Fronsac's modern renaissance was set in motion in the 1970s when imaginative, wine-minded real estate investors began staking claims in the area.
The company of Jean-Pierre (J. P.) Moueix, established in Libourne, has long been a source of good Fronsac wines. It is now the owner of several estates, as are the d'Arfeuilles, négociants and owners of Château La Pointe in Pomerol. As well as Moueix, other Libournais merchants, such as Horeau-Beylot, Janoueix, Armand Moueix and René Germain, are also owners or farmers of wine estates in the Fronsac area.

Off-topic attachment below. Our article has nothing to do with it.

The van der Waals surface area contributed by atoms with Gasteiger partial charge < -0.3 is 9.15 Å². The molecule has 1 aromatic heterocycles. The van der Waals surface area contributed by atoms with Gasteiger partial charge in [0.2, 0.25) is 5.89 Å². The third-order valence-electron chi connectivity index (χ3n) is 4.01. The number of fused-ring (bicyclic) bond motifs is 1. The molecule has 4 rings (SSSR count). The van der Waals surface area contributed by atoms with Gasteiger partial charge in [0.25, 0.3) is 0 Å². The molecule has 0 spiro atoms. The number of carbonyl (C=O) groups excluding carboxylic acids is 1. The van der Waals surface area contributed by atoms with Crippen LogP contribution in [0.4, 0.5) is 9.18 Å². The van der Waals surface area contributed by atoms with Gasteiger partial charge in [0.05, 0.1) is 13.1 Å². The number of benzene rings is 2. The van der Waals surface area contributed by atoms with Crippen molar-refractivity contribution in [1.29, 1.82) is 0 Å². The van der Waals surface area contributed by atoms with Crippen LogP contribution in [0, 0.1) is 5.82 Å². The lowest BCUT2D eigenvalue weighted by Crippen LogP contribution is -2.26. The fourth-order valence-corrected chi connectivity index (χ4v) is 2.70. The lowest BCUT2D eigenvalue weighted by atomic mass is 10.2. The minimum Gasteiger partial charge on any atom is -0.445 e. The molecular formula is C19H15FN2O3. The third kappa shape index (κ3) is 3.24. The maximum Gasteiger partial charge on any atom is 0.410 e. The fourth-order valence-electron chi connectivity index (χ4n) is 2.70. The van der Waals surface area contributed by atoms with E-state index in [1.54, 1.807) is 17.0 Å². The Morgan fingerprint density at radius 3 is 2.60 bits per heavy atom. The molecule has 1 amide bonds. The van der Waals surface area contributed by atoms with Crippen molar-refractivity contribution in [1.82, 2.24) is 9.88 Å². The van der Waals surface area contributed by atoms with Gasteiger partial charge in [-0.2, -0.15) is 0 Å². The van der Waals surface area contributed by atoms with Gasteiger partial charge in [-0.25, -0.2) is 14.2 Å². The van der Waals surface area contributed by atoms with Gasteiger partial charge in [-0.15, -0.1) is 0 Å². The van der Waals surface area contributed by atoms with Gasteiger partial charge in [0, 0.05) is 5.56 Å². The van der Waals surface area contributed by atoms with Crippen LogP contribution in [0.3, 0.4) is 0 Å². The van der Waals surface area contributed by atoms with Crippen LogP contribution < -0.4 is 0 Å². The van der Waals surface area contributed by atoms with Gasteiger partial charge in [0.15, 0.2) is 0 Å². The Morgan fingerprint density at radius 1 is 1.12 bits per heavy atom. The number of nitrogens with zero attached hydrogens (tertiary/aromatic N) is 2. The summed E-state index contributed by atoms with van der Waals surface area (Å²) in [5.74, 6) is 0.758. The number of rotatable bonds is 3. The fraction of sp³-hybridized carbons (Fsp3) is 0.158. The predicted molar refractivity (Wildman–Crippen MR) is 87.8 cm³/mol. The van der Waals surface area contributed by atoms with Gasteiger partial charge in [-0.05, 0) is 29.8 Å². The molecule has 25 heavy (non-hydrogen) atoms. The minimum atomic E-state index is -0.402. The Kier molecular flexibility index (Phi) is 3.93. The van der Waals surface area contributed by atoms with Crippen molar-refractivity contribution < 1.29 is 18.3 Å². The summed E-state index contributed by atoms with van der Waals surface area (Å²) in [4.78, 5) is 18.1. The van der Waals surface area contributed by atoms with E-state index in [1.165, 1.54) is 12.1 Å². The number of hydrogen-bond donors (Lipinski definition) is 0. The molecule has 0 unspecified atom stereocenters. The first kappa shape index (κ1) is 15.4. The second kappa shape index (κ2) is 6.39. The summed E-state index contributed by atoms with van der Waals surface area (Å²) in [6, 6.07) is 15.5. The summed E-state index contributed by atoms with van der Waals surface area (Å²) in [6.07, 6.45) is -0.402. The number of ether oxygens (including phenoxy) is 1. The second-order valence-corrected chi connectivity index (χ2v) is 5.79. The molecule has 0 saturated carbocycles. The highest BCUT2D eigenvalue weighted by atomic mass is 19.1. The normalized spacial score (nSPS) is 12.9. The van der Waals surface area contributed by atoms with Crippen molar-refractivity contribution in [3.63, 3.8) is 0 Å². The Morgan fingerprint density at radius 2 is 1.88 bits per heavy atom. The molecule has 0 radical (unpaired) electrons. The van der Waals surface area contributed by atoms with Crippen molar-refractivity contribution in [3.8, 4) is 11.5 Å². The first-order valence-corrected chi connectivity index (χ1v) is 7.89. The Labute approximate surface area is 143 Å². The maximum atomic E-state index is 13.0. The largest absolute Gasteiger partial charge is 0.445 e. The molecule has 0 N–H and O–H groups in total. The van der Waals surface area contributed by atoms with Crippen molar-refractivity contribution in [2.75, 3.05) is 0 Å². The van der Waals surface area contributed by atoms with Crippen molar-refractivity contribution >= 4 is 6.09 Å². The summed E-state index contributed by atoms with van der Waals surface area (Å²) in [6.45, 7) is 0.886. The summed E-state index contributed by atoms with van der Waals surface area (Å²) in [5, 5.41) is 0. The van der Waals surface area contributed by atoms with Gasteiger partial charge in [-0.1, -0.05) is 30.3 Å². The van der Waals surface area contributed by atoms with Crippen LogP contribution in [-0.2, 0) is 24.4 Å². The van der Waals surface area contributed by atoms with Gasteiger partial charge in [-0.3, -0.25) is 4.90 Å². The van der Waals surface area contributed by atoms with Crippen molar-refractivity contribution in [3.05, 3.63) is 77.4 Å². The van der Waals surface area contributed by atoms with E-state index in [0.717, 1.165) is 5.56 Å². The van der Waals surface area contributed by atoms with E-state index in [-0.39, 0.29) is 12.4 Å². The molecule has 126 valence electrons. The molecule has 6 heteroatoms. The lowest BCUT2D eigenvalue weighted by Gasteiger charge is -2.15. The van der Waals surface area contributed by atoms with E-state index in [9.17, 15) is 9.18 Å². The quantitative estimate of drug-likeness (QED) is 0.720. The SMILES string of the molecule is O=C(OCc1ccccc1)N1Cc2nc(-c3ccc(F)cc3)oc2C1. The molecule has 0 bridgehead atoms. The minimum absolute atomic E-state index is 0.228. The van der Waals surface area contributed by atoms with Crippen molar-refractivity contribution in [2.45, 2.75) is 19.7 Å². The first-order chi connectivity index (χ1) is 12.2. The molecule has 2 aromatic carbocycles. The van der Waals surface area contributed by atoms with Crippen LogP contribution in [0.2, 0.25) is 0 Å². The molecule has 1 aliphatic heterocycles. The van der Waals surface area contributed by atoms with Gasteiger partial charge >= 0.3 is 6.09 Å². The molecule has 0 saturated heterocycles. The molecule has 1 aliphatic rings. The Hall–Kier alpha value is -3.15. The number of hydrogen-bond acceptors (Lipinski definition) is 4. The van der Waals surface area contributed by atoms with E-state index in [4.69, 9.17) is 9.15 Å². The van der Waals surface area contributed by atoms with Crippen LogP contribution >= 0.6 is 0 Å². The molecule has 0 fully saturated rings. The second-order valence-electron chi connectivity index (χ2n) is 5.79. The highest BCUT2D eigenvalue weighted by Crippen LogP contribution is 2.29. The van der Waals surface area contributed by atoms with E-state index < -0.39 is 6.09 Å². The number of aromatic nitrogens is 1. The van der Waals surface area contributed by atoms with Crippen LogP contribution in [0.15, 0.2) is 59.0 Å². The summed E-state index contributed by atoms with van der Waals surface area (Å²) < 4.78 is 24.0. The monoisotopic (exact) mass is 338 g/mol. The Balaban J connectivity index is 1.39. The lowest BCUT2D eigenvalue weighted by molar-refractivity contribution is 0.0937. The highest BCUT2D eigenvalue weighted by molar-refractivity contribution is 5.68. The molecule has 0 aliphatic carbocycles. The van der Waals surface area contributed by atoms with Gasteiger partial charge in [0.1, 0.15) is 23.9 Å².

Fronsac's small population of négociants, growers and vintners live in an area that's about the same size as Pomerol and consists of two appellations spread over six communes. The better of the two appellations, in theory if not necessarily in practice, is Canon-Fronsac, formerly known as Côtes Canon-Fronsac, and comes from the two communes of Saint-Michel-de-Fronsac and Fronsac itself. Surrounding Canon-Fronsac and producing about two-and-a-half times as much wine is the plain Fronsac appellation contrôlée which, until 1976, was known as Côtes de Fronsac. This appellation covers a portion of the commune of Fronsac, plus La Rivière, Saint-Germain-La-Rivière, Saint-Aignan, Saillans and part of Galgon. The soil is clayey-limestone, with some sand on the lower-lying land nearest to the Dordogne, on a limestone base, the Molasses de Frondasais. Like Saint-Emilion, the area is honeycombed with quarries and man-made caves, many of which are now used for the cultivation of mushrooms.